I arrived in Rome in the New Year of 1956, and looking back now, it seemed like the end of a classical journey. Renaissance Italy means Europe, or even the West, which is exactly what I wanted. I could have continued on my way, but there was no need to go elsewhere. And due also to my character, there was no question of turning back. Very soon I found artist friends, with whom to talk about art and not only contemporary art: at the trattoria we used to stay out late, talking about classical painting too; not academically, but as if the masters were actually with us at our table. In this way I came to consider that classical art was in reality part of an indispensable identity; that the Modern is not a modernist exercise, but situated within a widespread logic. Italy in the Sixties had its own cultural centrality. It was late postwar, there was a hugely important and dramatic neo-realist cinema. My friends and I made every effort to understand and to read the future, to discover not only the paintings of Fattori but the greatness of Van Gogh too.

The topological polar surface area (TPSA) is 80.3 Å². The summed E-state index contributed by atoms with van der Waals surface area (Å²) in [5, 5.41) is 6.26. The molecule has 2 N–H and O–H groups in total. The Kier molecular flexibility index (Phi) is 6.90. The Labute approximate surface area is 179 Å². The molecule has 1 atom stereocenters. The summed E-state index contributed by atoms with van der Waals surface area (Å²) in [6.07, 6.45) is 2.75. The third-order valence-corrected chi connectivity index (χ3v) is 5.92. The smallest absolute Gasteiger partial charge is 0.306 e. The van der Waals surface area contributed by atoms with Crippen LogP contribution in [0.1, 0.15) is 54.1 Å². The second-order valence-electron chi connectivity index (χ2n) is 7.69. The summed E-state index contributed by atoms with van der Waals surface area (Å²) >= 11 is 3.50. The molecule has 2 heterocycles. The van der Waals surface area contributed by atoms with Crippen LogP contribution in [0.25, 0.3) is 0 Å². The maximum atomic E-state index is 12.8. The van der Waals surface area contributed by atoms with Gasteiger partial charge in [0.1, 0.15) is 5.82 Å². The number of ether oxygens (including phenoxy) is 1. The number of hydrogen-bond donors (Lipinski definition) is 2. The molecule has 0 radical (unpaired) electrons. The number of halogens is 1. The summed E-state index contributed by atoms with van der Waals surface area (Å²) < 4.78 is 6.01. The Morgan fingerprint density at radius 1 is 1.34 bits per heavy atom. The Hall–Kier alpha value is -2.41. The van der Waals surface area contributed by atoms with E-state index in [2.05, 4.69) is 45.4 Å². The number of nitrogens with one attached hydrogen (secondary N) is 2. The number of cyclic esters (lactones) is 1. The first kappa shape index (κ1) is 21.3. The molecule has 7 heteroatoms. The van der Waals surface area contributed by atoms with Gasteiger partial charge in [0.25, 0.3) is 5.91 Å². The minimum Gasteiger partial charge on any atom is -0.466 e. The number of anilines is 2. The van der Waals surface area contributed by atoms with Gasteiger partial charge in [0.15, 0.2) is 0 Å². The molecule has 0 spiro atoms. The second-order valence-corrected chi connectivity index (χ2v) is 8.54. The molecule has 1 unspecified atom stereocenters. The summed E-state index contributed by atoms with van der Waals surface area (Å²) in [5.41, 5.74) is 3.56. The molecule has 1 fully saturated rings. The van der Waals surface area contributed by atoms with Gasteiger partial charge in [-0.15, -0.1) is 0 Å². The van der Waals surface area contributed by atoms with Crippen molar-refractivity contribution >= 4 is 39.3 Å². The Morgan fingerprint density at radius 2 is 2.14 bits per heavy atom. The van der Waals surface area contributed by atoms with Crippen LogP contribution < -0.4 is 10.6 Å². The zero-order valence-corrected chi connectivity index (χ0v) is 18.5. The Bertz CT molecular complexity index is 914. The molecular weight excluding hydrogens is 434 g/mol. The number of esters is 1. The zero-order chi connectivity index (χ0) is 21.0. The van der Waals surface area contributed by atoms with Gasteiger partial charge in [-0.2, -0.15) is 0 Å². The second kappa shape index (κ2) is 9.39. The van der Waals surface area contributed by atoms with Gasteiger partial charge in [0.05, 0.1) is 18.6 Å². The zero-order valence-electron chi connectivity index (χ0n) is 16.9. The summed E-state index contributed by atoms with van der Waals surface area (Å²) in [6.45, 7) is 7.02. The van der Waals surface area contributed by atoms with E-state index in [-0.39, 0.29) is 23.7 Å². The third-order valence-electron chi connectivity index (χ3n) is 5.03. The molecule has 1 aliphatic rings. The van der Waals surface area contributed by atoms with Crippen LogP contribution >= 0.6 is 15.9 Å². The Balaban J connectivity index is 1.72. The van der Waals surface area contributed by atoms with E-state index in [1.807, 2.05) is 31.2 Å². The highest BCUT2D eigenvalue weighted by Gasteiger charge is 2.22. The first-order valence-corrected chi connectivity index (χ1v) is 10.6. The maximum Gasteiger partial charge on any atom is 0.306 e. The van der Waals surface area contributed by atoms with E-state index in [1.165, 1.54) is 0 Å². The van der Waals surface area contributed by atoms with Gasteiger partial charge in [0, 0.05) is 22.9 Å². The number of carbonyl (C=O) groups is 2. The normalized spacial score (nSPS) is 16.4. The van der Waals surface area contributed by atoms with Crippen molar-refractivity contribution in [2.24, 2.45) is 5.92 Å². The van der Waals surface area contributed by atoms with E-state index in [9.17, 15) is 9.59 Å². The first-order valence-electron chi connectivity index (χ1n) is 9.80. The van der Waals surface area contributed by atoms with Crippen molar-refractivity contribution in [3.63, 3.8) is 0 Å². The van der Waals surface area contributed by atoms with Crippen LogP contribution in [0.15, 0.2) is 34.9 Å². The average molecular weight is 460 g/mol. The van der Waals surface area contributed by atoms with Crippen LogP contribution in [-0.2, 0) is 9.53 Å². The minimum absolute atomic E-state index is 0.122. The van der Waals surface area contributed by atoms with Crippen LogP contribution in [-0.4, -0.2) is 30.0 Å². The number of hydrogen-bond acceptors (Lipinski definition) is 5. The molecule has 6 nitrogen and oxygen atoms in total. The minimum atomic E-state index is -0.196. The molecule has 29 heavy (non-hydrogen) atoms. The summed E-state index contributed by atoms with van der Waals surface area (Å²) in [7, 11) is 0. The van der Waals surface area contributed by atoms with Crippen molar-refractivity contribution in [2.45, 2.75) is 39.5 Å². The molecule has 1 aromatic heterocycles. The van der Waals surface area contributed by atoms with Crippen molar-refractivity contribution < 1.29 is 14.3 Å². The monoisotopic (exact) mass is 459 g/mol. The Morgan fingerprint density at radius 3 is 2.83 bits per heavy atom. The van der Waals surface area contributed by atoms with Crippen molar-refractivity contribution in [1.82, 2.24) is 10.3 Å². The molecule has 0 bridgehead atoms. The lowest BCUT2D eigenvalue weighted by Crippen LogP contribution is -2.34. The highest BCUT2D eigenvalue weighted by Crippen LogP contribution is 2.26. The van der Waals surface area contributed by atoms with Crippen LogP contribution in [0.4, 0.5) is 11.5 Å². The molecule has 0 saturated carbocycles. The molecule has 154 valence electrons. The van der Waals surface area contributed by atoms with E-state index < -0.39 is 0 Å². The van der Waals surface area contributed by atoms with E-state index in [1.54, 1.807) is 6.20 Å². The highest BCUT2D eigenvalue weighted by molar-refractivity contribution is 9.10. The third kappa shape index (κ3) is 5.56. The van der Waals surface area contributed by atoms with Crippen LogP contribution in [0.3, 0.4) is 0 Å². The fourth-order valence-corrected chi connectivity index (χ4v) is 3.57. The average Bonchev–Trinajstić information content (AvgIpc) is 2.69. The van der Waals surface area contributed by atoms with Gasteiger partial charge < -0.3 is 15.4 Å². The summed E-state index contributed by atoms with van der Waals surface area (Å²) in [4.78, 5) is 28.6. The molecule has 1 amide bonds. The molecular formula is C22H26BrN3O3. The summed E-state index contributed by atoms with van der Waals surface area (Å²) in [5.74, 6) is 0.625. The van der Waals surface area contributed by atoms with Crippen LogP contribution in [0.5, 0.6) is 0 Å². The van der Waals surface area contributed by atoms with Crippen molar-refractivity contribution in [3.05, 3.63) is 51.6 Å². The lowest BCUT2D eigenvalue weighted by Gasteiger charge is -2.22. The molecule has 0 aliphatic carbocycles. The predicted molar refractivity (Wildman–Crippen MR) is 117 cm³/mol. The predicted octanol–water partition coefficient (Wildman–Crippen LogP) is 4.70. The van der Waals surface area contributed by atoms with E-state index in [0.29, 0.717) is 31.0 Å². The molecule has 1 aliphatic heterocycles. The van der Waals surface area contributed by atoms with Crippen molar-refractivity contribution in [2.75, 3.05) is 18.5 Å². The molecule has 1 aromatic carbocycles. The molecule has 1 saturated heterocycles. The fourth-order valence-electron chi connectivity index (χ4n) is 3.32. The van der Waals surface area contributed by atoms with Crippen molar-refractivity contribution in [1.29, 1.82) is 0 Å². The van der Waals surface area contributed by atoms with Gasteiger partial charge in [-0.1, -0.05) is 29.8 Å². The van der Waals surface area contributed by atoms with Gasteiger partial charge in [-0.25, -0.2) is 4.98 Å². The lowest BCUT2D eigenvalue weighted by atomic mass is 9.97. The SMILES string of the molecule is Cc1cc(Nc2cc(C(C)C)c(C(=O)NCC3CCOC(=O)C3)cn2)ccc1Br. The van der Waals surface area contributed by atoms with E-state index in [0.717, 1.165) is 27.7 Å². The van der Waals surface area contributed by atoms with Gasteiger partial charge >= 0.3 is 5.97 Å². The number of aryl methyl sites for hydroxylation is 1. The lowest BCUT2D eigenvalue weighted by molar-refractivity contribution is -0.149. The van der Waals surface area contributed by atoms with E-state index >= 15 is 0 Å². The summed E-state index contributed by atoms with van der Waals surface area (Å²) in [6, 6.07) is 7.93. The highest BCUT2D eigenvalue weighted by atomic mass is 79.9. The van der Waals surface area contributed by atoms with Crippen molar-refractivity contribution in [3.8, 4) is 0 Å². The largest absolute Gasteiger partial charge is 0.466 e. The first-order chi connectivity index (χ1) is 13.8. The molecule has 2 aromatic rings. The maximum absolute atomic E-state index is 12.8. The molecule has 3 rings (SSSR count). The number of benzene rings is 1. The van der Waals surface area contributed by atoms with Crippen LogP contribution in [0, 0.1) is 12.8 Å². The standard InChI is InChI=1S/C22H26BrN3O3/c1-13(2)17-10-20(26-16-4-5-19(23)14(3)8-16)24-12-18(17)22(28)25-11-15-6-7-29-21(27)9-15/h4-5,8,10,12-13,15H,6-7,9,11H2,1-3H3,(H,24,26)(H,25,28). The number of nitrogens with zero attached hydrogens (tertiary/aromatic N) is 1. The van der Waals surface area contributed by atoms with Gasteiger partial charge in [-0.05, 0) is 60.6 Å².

Much had been understood in Italy: for example, the importance of American painting. The artist Marc-Relli wrote to Plinio De Martiis – founder of the galleria La Tartaruga in Rome – that in the US a new movement in painting was blossoming. With a hitherto unknown freedom, it was giving the American scene a centrality which France, tired perhaps after the war, no longer had. I’ll never forget the major exhibition by Jackson Pollock in Rome in 1958, at the Galleria Nazionale d’Arte Moderna, curated by Palma Bucarelli. The opening was a big surprise: Pollock experienced space not as a painter, but as a dancer. And so you see, our craving for freedom brought us into contact with that American art, but not with Pop Art. In 1956 building speculation had not yet got under way in Rome, so we were living in a beautiful city, and I was lucky. After my first two or three months there, I realised it was the right place for me: it was postwar Europe, with all its woes and all its secret responsibilities. Even now I just can’t accept what happened to the Jews: not simply an atrocity of war, but something even worse that involved the whole of Europe. The weight of this immorality had to be shouldered too, if the intuition to formalise a new painting was to be freed. That’s why I didn’t stay in America – where I had spent some time in 1958 – but came back to Italy.